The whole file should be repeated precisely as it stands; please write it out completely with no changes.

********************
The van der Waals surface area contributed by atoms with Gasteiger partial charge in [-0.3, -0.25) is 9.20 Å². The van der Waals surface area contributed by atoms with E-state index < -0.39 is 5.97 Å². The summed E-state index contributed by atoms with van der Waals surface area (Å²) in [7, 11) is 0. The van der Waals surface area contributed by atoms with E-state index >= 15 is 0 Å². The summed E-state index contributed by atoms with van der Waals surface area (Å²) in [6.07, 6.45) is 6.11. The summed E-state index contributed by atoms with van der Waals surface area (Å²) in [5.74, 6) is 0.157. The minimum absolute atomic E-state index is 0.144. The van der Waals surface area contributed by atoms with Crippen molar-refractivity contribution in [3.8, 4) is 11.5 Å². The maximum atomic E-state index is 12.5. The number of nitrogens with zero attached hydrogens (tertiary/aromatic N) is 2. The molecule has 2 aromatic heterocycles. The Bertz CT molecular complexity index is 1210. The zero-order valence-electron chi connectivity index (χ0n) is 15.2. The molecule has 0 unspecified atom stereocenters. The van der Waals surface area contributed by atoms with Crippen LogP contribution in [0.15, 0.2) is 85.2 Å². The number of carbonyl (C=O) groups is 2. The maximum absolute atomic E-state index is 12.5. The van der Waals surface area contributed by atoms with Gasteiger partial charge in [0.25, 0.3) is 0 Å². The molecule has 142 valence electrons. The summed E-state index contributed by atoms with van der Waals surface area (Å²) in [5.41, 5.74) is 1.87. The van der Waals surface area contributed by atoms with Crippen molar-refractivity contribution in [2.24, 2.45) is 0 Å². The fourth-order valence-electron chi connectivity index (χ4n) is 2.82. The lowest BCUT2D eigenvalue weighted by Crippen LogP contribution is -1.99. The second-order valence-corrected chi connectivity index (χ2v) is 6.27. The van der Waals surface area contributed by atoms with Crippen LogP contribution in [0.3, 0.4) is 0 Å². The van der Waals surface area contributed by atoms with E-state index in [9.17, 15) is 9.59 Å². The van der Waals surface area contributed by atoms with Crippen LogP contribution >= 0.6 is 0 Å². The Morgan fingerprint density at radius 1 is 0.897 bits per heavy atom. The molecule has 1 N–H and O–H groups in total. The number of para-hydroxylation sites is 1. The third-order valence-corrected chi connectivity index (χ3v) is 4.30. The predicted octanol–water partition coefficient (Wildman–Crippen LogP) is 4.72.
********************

The van der Waals surface area contributed by atoms with Gasteiger partial charge in [-0.3, -0.25) is 9.20 Å². The van der Waals surface area contributed by atoms with E-state index < -0.39 is 5.97 Å². The summed E-state index contributed by atoms with van der Waals surface area (Å²) in [7, 11) is 0. The van der Waals surface area contributed by atoms with E-state index >= 15 is 0 Å². The summed E-state index contributed by atoms with van der Waals surface area (Å²) in [6.07, 6.45) is 6.11. The summed E-state index contributed by atoms with van der Waals surface area (Å²) in [5.74, 6) is 0.157. The minimum absolute atomic E-state index is 0.144. The van der Waals surface area contributed by atoms with Crippen molar-refractivity contribution in [3.8, 4) is 11.5 Å². The maximum atomic E-state index is 12.5. The number of nitrogens with zero attached hydrogens (tertiary/aromatic N) is 2. The molecule has 2 aromatic heterocycles. The Bertz CT molecular complexity index is 1210. The zero-order valence-electron chi connectivity index (χ0n) is 15.2. The molecule has 0 unspecified atom stereocenters. The van der Waals surface area contributed by atoms with Crippen LogP contribution in [0.15, 0.2) is 85.2 Å². The number of carbonyl (C=O) groups is 2. The maximum absolute atomic E-state index is 12.5. The van der Waals surface area contributed by atoms with Gasteiger partial charge in [0.25, 0.3) is 0 Å². The molecule has 142 valence electrons. The summed E-state index contributed by atoms with van der Waals surface area (Å²) in [5.41, 5.74) is 1.87. The van der Waals surface area contributed by atoms with Crippen molar-refractivity contribution in [2.24, 2.45) is 0 Å². The fourth-order valence-electron chi connectivity index (χ4n) is 2.82. The lowest BCUT2D eigenvalue weighted by Crippen LogP contribution is -1.99. The second-order valence-corrected chi connectivity index (χ2v) is 6.27. The van der Waals surface area contributed by atoms with Crippen LogP contribution in [0.3, 0.4) is 0 Å². The van der Waals surface area contributed by atoms with E-state index in [9.17, 15) is 9.59 Å². The van der Waals surface area contributed by atoms with Crippen LogP contribution >= 0.6 is 0 Å². The Morgan fingerprint density at radius 1 is 0.897 bits per heavy atom. The molecule has 1 N–H and O–H groups in total. The number of para-hydroxylation sites is 1. The third-order valence-corrected chi connectivity index (χ3v) is 4.30. The predicted octanol–water partition coefficient (Wildman–Crippen LogP) is 4.72.